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More Americans Experiencing the Debilitating Effects of Arthritis

By , SparkPeople Blogger
Over 50 million Americans live with the painful and sometimes life-changing effects of arthritis. That number has remained constant over the past few years. According to a new report from the CDC, what has changed is the number of people reporting that their arthritis is limiting their daily activities. Of those diagnosed with the disease, the number who report trouble with daily activities rose from 8.5 to 9.4 percent over the past 4 years. But why?

We all have aches and pains from time to time, but can you imagine experiencing pain from simple tasks like buttoning your shirt or brushing your hair? Things like getting dressed or climbing up the stairs might sound easy, but for many people with arthritis those are painful daily tasks. Experts say this could be the result of a few things: one is that more baby boomers are coming to an age where arthritis becomes more common, and a high rate of baby boomers is overweight and obese. "The percentage of people who were hobbled was more than twice as high in obese people as those who were normal weight or were underweight, the CDC researchers found." Being overweight or obese puts extra pressure on joints and bones, so it’s not surprising that those with weight issues and arthritis experience more pain and problems than those of a normal weight.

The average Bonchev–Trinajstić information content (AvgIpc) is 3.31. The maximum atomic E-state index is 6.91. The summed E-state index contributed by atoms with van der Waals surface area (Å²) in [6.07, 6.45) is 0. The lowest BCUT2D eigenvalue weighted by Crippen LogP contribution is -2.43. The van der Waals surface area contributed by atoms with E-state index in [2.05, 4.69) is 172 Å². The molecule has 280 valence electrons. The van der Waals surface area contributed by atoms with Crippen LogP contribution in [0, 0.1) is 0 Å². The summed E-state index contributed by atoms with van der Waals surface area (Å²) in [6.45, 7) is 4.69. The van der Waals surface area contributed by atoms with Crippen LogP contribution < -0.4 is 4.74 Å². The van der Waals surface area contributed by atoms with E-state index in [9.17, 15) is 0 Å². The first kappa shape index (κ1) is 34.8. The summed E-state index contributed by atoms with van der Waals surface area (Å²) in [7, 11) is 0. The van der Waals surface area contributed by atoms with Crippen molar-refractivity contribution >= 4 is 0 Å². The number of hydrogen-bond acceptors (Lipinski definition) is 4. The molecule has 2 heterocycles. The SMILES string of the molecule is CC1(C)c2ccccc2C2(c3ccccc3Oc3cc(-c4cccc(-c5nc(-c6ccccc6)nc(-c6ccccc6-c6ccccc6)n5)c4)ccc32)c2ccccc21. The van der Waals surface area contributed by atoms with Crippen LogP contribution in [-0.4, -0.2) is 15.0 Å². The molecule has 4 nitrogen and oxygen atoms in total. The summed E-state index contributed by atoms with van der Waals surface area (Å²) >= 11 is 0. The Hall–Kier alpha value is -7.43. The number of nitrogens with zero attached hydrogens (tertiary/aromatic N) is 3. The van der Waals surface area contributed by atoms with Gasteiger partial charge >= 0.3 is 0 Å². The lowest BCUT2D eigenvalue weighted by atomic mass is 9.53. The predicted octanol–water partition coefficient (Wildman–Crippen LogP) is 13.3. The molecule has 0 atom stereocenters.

The most common form of arthritis is osteoarthritis, a condition that occurs when the cartilage of a joint breaks down. Bones begin to rub against each other, causing pain and difficulty moving the joint. Exercise reduces joint pain and stiffness and increases flexibility, muscle strength, cardiac fitness, and endurance. It also helps with weight reduction and contributes to an improved sense of well-being. So maintaining a healthy weight and exercising regularly can be key to reducing the daily effects of arthritis.

Are you someone who suffers from arthritis? SparkPeople’s Osteoarthritis Condition Center has information about how diet and exercise can improve your quality of life and limit the effects of the disease.

What do you think? If you have arthritis, what has helped you?

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Comments

So many sites on osteoarthritis talk about limiting activity, but I find I have to do some activity to help the stiffiness, but walking too far or too hard of strength especially lunges sends me into swelling for days. Motrin is a wonderful medicine for me. Report